In 2019, it is impossible to avoid the ever-growing presence of artificial intelligence – in the workforce. In the media. And last, but certainly not least, sports.
From professional baseball to the NBA to the NFL, three of America’s most prominent sports have made their interests in AI abundantly clear. Instead of shying away from the conversation, the trio are making deeper investments into a space where the future ramifications are still too unclear to predict. While professional sports push to evolve through AI, workers in each league want to dispel one rumor: the idea that the sports industry could become fully automated.
“Every sport is starting to use different types of technologies and they’re testing the waters of what works and what doesn’t,” said Matt Swensson, NFL VP of emerging products and technology. “[The NFL] definitely [has] a very large human element to our game and it’s not going to be a game that’s replaced by robots.
The NFL’s relationship with AI is just one instance of a sports league working with the ambiguous technology – and having its perception completely changed.
Since 1920, the NFL had recorded statistics typical of a football game – tackles, sacks, receptions, etc. Starting in 2014, however, it partnered with Zebra Technologies and began inserting RFID tags – approximately 250 in a given game – into the shoulder pads of every NFL player to track complex measurements such as track speed, field location and movement patterns.
After data pulled from the chips was featured on NFL Network’s Thursday Night Football coverage in 2015, the potential of it caught the eye of Amazon. Amazon had already heard about this NFL-player data, and following its work with MLB Advanced Media, suggested that it could help the NFL.
Before the start of the 2017 NFL season, the league announced a deal with Amazon Web Services unveiling a new stats platform it was calling Next Gen Stats.
According to Swensson, he and his team are able to monitor these metrics at any of the 32 NFL venues. In real-time and during game action, data from the players’ tags are sent to the NGS platform which runs through AWS. Swensson and his staff then take that information and run it through their software to generate new metrics while also updating pre-existing ones.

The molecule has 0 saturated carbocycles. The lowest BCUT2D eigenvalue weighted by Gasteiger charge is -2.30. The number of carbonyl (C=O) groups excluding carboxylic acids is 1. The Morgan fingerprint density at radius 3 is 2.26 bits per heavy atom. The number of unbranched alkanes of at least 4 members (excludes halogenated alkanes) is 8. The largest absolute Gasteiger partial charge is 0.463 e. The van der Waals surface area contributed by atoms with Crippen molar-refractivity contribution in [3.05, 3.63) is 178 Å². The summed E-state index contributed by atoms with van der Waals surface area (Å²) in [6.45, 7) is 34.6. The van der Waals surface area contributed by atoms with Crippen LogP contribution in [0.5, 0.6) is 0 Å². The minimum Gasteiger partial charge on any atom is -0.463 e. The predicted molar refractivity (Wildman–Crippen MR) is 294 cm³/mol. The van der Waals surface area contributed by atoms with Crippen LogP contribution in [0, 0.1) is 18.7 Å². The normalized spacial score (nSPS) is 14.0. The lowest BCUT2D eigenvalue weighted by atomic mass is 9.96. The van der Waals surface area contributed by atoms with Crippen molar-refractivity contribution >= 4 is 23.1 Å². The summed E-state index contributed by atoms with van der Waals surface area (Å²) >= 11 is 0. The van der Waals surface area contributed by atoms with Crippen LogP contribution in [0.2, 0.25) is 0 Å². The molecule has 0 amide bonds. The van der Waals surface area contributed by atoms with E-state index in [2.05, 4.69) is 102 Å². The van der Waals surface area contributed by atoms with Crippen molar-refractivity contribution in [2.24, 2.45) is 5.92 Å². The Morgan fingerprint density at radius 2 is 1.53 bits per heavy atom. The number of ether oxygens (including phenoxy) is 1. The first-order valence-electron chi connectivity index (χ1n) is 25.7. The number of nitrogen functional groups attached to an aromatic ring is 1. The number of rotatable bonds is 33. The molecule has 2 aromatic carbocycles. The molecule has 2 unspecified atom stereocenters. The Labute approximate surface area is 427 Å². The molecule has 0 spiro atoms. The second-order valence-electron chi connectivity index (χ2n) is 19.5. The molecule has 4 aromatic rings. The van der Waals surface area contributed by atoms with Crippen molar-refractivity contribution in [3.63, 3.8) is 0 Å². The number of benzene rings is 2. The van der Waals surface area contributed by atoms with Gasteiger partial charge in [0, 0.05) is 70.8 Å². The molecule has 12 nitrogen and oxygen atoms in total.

After each game is over, every NFL team is sent NGS data from Swensson and his colleagues containing specific player and team statistics. According to Swensson, while the work he’s doing is exciting, the NFL adopting AI shouldn’t be viewed as ground-breaking.
“Every club has embraced the fact that this is where not just the NFL has been going, but where all sports are going – collecting more data and more information,” said Swensson. “Most clubs nowadays have some sort of staff either internally or they’re working with a third party to either analyze data or do number-crunching to get more insight into what the players are doing and what they’re capable of.”
The Orlando Magic are one of those teams making inroads internally. Last February, the team signed an exclusive deal with Stats Perform, providing it with a platform that analyzed college basketball players.
While the platform doesn’t replace traditional scouting, it provides player-tracking data directly from broadcast video through AI and computer vision technology, so that it could better evaluate them for the NBA Draft.
“Now, instead of using data from just a handful of games, we will be able to make our draft decisions with data from every collegiate game a potential draft pick has played,” said Jeff Weltman, president of basketball operations for the Magic.
In the past, many NBA front-office execs and scouts might have just dismissed AI. Whether it’d be due to job concerns or effectiveness questions, they’re starting to better understand and appreciate it – as well as see how they can leverage it to make more well-rounded decisions regarding personnel.
Sujoy Ganguly, director of computer vision at Stats Perform, said the integration of AI into sports is less about taking jobs away, but rather giving people another tool in their arsenal.
“I often talk about the dream of artificial intelligence not being to simply mimic people, but it allows people to do things they couldn’t do before because [they’re] removed from that kind of toil,” said Ganguly.
“We are more providing information – we’re not telling you who’s valuable, we’re not telling you this person should be who you draft and this person isn’t who you draft. We’re just providing you information so that you can make a better decision. The decision making process still lives with the analytics departments and the front office,” he said.
With how far the NBA and NFL have come in their tech knowledge, baseball’s interest is intensifying as well. Only 15 days removed from baseball’s first-ever automated ball-strike zone created by TrackMan, the Atlantic League of Professional Baseball expanded the technology league-wide on July 25 for the remainder of its season.
For the near future, ALPB president Rick White has already confirmed that his league will be utilizing ABS for the 2020 campaign. With sports as a whole diving deeper into technological advancement, people within the industry don’t need to fret: AI is there to help them, not replace them.
“It’s hard for me to fathom that at some point in time an automated system can cover [every baseball game],” said White. “We want the umpires to be in charge. We like the umpires being there. We’re not trying to replace umpires, we’re trying to augment what they do with a reliable ball-strike system.”